Deadly toll of escapees executed… and how WWII’s greatest PoW story got a Hollywood makeover

In the spring of 1943, RAF Squadron Leader Roger Bushell conceived a plan for a major escape from the German Stalag Luft III Camp near Sagan, now Żagań in Poland.

With the escape planned for the night of March 24, 1944, the PoWs built three 30ft deep tunnels, named Tom, Dick and Harry, so that if one was discovered by the German guards, they would not suspect that work was underway on two more.

Bushell intended to get more than 200 men through the tunnels, each wearing civilian clothes and possessing a complete range of forged papers and escape equipment.

In the spring of 1943, RAF Squadron Leader Roger Bushell conceived a plan for a major escape from the German Stalag Luft III Camp near Sagan, now Żagań in Poland 

In the spring of 1943, RAF Squadron Leader Roger Bushell conceived a plan for a major escape from the German Stalag Luft III Camp near Sagan, now Żagań in Poland 

To hide the earth dug from the tunnels, the prisoners attached pouches of the sand inside their trousers so that as they walked around, it would scatter.

The prisoners wore greatcoats to conceal the bulges made by the sand and were referred to as ‘penguins’ because of their supposed resemblance to the animal.

When the attempt began, it was discovered that Harry had come up short and instead of reaching into a nearby forest, the first man in fact emerged just short of the tree line, close to a guard tower.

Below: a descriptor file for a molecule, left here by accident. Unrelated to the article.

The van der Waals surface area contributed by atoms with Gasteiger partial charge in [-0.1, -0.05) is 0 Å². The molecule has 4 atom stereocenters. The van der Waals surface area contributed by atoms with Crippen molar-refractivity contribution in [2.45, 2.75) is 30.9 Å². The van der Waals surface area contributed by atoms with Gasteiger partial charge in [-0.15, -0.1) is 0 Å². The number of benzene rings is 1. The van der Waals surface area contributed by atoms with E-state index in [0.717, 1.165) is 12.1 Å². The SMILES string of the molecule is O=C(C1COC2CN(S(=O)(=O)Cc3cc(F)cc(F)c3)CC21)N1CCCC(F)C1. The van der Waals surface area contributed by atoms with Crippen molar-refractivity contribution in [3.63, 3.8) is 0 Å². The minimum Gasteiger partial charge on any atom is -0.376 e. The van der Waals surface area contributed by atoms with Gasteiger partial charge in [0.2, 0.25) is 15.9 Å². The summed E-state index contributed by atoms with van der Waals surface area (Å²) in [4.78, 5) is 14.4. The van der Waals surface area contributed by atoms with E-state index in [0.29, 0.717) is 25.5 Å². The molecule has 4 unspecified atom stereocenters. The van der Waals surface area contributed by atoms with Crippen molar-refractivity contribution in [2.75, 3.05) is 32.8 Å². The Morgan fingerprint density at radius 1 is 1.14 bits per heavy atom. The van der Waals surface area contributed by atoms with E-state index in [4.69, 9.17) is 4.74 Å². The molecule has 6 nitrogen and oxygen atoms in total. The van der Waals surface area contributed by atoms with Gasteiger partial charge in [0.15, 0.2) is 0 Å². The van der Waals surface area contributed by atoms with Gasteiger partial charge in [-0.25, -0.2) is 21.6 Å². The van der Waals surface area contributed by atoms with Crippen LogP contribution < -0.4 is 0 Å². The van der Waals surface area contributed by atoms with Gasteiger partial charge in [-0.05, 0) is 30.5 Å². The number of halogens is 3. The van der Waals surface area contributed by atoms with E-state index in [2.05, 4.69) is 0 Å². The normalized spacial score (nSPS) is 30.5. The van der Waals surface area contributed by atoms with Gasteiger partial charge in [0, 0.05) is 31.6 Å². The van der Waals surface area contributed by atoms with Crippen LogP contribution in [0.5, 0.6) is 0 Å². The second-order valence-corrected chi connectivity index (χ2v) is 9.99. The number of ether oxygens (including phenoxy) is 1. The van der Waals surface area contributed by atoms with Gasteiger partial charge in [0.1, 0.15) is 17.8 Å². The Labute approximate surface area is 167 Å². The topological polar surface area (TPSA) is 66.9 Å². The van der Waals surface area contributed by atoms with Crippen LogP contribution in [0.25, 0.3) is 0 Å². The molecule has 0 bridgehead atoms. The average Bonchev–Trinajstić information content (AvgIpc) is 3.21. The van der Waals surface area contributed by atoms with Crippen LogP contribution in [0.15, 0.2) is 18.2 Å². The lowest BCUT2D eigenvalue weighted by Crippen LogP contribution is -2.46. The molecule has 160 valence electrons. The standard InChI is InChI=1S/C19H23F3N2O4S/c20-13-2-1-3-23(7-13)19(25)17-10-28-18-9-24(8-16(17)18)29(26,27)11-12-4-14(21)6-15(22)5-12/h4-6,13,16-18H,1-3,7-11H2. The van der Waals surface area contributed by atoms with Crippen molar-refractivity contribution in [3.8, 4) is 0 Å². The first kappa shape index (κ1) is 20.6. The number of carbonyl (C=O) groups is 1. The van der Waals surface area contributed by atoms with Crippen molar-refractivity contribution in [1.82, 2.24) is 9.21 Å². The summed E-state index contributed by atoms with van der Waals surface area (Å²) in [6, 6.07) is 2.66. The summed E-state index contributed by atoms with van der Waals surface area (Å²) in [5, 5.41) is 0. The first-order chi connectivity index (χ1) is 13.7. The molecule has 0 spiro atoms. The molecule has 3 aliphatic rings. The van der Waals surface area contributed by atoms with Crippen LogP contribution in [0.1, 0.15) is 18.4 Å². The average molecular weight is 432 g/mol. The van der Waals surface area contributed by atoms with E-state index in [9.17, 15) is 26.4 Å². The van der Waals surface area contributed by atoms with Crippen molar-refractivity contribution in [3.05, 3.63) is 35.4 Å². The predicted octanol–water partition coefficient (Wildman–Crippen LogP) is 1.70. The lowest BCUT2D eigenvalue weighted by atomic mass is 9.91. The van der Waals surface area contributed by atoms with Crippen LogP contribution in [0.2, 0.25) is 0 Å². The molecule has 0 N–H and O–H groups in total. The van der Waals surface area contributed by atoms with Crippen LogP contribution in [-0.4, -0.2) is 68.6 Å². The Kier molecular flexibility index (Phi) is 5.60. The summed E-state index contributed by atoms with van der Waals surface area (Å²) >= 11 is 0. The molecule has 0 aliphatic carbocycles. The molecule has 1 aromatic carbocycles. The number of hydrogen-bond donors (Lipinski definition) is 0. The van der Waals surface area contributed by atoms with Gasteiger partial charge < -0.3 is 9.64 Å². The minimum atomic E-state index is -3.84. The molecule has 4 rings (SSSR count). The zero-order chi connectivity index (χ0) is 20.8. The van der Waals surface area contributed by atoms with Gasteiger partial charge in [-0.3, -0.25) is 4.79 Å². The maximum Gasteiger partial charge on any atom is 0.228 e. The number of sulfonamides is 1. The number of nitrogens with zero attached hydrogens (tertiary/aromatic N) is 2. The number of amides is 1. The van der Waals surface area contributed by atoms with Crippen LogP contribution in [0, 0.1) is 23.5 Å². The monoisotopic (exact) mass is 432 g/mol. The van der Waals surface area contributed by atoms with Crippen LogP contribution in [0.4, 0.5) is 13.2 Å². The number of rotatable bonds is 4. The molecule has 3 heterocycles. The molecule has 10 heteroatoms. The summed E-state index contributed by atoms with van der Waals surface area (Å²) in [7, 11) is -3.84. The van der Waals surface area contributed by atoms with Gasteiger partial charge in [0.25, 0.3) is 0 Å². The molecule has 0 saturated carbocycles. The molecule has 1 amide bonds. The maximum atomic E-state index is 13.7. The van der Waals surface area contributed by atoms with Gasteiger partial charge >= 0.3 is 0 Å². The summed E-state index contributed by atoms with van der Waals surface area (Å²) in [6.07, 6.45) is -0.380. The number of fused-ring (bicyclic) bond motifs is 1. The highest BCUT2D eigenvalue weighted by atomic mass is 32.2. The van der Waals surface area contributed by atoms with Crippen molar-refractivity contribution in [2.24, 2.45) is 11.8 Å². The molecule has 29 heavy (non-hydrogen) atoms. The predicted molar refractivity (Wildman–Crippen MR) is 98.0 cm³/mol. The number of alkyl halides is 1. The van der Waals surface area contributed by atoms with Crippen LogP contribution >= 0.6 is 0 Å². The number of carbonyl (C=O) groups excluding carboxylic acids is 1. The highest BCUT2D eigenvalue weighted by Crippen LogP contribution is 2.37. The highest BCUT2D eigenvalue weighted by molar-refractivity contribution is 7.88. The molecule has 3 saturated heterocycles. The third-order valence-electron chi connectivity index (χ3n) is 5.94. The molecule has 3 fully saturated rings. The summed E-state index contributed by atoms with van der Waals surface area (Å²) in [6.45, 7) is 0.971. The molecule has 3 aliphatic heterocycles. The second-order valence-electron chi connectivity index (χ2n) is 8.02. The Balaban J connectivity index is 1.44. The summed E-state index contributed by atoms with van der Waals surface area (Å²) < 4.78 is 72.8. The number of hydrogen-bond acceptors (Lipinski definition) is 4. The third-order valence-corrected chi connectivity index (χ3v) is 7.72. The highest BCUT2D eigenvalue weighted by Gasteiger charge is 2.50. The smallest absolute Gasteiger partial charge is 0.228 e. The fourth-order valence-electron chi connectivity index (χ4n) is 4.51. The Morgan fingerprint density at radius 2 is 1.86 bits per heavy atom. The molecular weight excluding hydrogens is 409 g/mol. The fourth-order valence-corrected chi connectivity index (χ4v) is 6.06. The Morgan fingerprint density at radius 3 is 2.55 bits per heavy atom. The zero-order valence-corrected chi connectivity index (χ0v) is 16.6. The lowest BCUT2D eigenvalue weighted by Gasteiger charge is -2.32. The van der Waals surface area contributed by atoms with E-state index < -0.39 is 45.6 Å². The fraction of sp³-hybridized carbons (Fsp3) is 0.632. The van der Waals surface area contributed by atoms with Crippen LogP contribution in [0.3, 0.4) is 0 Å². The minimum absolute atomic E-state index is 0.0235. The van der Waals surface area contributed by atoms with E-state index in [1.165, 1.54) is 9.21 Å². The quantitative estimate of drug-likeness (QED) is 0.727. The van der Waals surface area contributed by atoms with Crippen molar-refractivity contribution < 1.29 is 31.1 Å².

Plans for one man to leave every minute was reduced to 10 per hour.

The Great Escape starred Steve McQueen (pictured above) as Captain Virgil Hilts

The Great Escape starred Steve McQueen (pictured above) as Captain Virgil Hilts

In total, 76 men crawled through to initial freedom, but the 77th was spotted by a guard. In the hunt for the entrance one guard Charlie Pilz crawled through the tunnel but after becoming trapped at the other end called for help. 

The prisoners opened the entrance, revealing the location.

Of the escapees, three made it to safety, 73 were captured, and 50 of them executed.

… and the Hollywood film

The 1963 film The Great Escape was based on real events and, although some characters were fictitious, many were based on real people, or amalgams of several of those involved.

The film starred Steve McQueen as Captain Virgil Hilts, James Garner as Flight Lieutenant Robert Hendley and Richard Attenborough as Squadron Leader Roger Bartlett, and was based on a book of the same name by Paul Brickhill.

Contrary to the film, no American PoWs were involved in the escape attempt, and there were no escapes by motorcycle or aircraft.

Hilts’ dash for the border by motorcycle was added by request of McQueen, who did the stunt riding himself except for the final jump.

Read more at DailyMail.co.uk